After they were released from prison in early 1941, the brothers began lobbying for a Presidential pardon, without success. However, with the world now at war, business at least was good. In 1939, Alfred had convinced Brewster Aircraft president James Work to make them exclusive agents for Brewster’s foreign business at a 12 1/2% commission rate. While selling aircraft for Brewster they also acted as agents successfully promoting Melvin Johnson’s automatic rifles and light machine guns to the Netherlands Purchasing Commission. The energetic brothers soon had orders flowing in from Britain, Belgium, the Netherlands, and Finland, among others, but Brewster soon ran into a problem – the company could not afford to both pay the brothers and expand its limited workforce and plant capacity. Soon, the orders were backlogged and the entry of the United States into the war did little to help. Work cut the Miranda’s commission rate, but they continued to bleed capital from Brewster that was needed for expansion of the plant and workforce. Production at Brewster lagged and the Navy briefly took over the company from Work, who returned in early 1942, just in time to be the subject of lawsuits for financial mismanagement by stockholders and for back commissions owed by the Miranda brothers. The suit was settled in May 1943 and awarded the Miranda’s $4.2-million, $3.6-million of which had already been paid them as commissions. However, the Miranda’s fortunes were also waning. In 1943, an explosion destroyed the AAC ammunition plant at Derry, Pennsylvania and the government turned over control of the main AAC assembly plant at Rahway, New Jersey to Vultee Aircraft Corporation, effectively ending the company’s existence and the brothers direct involvement in the war.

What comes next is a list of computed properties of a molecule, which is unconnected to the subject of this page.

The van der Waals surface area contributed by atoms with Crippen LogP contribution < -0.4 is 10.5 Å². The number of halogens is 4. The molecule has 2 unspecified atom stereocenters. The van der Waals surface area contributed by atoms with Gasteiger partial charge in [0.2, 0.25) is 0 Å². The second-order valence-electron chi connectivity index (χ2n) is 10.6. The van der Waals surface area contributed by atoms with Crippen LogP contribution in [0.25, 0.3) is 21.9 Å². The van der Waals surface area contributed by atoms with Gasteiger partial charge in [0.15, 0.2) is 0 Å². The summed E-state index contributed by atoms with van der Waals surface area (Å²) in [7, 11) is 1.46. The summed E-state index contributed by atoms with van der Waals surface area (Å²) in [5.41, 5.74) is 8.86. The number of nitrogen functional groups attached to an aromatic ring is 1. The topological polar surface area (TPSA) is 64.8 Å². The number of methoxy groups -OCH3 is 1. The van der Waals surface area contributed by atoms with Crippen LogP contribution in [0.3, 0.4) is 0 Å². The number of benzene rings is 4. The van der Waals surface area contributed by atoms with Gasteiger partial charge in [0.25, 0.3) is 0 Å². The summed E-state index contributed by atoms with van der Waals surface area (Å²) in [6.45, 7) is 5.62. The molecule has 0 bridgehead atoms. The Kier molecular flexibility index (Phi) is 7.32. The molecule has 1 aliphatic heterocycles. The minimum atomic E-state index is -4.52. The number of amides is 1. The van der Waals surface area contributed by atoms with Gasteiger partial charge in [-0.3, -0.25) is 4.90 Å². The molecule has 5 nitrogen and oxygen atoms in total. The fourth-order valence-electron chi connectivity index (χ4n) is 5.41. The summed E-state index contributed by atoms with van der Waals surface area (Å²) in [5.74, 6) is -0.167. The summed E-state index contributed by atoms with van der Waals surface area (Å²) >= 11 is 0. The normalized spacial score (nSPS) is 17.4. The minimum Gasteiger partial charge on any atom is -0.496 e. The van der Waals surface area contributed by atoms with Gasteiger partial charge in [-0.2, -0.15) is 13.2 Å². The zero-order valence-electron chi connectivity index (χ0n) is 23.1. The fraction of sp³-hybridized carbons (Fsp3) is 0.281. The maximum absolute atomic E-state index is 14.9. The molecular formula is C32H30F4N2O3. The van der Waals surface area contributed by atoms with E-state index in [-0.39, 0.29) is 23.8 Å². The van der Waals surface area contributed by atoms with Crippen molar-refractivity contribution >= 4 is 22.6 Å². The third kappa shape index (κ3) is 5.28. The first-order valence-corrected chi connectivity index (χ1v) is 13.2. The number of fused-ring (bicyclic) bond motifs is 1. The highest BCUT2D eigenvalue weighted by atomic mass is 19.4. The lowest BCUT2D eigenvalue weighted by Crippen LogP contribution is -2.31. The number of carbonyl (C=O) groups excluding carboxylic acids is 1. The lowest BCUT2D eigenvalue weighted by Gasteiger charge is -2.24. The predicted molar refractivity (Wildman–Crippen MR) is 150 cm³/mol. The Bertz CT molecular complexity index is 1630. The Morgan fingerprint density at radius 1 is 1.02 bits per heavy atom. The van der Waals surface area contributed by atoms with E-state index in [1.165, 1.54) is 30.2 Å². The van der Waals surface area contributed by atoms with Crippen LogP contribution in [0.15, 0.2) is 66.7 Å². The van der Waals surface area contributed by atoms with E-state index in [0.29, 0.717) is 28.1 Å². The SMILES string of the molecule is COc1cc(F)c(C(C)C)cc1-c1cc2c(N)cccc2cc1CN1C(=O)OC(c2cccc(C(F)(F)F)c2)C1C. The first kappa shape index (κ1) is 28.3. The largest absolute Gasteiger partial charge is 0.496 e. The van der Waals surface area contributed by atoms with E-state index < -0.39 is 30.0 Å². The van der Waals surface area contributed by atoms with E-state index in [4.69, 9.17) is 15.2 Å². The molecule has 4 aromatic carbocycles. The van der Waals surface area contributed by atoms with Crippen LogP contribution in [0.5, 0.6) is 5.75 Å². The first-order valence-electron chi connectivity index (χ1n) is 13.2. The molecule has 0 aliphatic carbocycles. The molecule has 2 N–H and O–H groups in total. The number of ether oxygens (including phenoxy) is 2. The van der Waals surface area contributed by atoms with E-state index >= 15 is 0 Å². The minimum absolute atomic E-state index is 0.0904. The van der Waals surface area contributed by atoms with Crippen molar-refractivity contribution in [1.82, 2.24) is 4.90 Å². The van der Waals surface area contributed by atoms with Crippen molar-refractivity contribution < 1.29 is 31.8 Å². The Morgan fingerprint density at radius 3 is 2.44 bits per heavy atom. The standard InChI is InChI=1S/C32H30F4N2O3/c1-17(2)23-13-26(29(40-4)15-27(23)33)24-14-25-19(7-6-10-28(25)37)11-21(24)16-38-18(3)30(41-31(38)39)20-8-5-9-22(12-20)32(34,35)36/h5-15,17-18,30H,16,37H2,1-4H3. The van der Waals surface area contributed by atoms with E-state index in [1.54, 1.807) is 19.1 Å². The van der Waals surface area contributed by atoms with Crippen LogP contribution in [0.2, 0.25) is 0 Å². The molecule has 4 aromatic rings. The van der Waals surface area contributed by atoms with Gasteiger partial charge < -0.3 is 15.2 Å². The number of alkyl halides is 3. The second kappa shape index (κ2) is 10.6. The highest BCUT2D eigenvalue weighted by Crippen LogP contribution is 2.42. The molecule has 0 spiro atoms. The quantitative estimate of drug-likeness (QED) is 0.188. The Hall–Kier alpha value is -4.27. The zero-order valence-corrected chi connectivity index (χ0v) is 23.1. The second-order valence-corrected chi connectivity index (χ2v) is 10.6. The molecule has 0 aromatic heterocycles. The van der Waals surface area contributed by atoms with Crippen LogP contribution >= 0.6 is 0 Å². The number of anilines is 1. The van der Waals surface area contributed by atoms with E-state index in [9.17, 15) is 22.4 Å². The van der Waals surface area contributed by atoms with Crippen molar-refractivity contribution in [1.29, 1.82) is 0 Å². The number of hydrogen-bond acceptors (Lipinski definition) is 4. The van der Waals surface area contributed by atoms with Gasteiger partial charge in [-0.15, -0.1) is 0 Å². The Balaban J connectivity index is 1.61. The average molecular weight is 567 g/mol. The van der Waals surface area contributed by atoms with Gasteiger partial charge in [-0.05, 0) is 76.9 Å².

The gun AAC proposed as an antitank gun apparently utilized a cartridge and projectile similar to the Ordnance-designed M2A1. It was a conventional semi-automatic, hand-loaded gun on a simple, split-trail carriage. AAC gave it the company designation of M-21 and reportedly completed 60 of them, beginning in 1937, but they were not accepted by Ordnance. Some were later sold by AAC to the Dutch Purchasing Commission in 1941.